Let the wild rumpus start!

Let the wild rumpus start!


When I first discovered I was pregnant the first thing that came to mind was how amazing the Peter Pan theme would look in my baby’s bedroom. Peter Pan has been my favourite story for as long as I can possibly remember (The J.M. Barrie book version, just to clarify!).

So, naturally I tried my very hardest to ensure my love of this classic story extended to my daughter (her bedroom says it all…), but as she “Rawr…rawr…roars” to me with a fierce showing of her ‘terrible claws’ I am reminded that her favourite story is Where The Wild Things Are.

I’m not going to lie, I really thought that she would also just love Peter Pan basically from day one because, osmosis. But of course, I understand that she is far too young for a story about a young girl who runs away from home to live a life of adventure and yeah, there’s also a boy who can fly and doesn’t want to grow up. (See what I did there? Shout out to my fellow feminists!)

Okay, I digress. What I’m trying to say is always read stories that pique your child’s interests and are developmentally appropriate. Endure the nights of reading the same stories over and over again, because one day they will do something AMAZING!

They’ll point out their favourite character by name, or the colour of an animal or imitate the sound it makes, and they start communicating their experiences in their own clever, little way and you’ll be convinced that the little human you created is the smartest person on the planet (and it’s true!) You children possess the capacity to become whatever their little heart’s desire…and it’s your job to encourage these amazing discoveries by creating enjoyable and meaningful play experiences.

So…Yes, my little one likes Max, King of all the Wild Things, or rather his “hat”—which is actually his crown if you somehow didn’t make the connection. It’s okay, you’re a parent, and more than likely sleep deprived. And because you’re sleep deprived, here’s the world’s easiest craft…so easy, even the most thing of all could do it!

Step 1. Cut triangles out of coloured paper (or a magazine, or anything really…just find different colours). If your little one is old enough have them do this part too. Fine motor skill practice, heck yeah!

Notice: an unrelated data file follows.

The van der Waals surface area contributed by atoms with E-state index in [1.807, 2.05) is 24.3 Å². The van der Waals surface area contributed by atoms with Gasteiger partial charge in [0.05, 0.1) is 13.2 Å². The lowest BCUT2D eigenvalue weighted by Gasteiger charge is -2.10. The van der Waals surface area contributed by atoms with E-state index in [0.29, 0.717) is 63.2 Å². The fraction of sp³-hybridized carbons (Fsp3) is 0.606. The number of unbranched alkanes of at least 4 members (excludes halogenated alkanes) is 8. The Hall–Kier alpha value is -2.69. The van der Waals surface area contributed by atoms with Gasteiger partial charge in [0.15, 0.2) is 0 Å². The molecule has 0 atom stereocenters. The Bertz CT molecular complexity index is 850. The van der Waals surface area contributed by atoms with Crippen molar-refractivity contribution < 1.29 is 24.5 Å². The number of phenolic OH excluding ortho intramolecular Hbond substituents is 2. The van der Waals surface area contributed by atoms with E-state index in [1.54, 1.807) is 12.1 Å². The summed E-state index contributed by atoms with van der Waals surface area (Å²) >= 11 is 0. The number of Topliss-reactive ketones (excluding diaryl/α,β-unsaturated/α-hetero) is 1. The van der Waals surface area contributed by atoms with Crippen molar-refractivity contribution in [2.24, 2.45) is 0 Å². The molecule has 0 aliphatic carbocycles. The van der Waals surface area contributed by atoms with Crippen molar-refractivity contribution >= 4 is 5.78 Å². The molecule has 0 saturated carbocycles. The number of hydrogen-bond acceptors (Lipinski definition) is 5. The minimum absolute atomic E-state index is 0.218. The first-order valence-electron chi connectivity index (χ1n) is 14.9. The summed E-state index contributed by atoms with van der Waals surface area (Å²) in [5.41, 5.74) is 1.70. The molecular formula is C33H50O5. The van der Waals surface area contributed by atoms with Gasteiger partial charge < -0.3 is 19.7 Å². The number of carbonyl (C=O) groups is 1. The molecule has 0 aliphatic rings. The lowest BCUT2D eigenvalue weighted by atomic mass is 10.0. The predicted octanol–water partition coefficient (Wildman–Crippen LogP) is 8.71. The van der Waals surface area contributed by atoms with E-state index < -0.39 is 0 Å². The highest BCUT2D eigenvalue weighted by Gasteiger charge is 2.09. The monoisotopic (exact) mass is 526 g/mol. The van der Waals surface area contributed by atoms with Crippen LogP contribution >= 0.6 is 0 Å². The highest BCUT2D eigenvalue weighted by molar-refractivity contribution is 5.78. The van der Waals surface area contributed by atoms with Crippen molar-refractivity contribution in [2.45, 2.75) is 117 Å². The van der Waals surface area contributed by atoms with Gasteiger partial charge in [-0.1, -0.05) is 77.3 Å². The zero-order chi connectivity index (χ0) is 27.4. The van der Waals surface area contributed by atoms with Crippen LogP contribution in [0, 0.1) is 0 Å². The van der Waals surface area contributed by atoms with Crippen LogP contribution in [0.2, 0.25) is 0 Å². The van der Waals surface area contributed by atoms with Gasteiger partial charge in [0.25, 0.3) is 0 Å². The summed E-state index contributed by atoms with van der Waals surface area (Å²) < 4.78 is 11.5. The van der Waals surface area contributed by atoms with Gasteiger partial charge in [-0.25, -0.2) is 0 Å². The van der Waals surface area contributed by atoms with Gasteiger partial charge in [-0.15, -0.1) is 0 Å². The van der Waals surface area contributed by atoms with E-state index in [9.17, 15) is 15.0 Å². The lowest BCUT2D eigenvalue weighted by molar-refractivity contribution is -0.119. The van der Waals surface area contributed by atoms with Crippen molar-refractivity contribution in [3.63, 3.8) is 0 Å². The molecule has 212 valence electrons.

Step 2: Get a piece of A4 paper, fold it in half and cut a zig-zag where fold opens and cut down the middle of the fold to create the crown shape.

Step 3: Let your child squeeze glue on both pieces of the “crown” and use their fingers to spread it around (Messy play is the best way, after all.). Have them stick “jewels” onto the crown using your assorted triangles.

If your child isn’t into the messy glue, you could always decorate with stickers…but then what will you do with that extra time gained from not meticulously cutting out those triangles?

Step 4: Tape the two pieces together and attempt to measure it around your little Queen’s or King’s head to ensure it sits well. Then tape the other side to complete the crown.

Unsurprisingly, my Little Queen refused to put her newly decorated crown atop her head. But all was not lost. I showed her how to place it very carefully on our beloved dog, and she spent the next 15-20 minutes chasing him around trying to put it back on him.

So, in the end, this forty minute boredom-buster—created from something she loves—provided an opportunity for both fine and gross motor development…not mention, a little bit of baby-pet “bonding”.

King Balthazar looking mighty regal in his crown.

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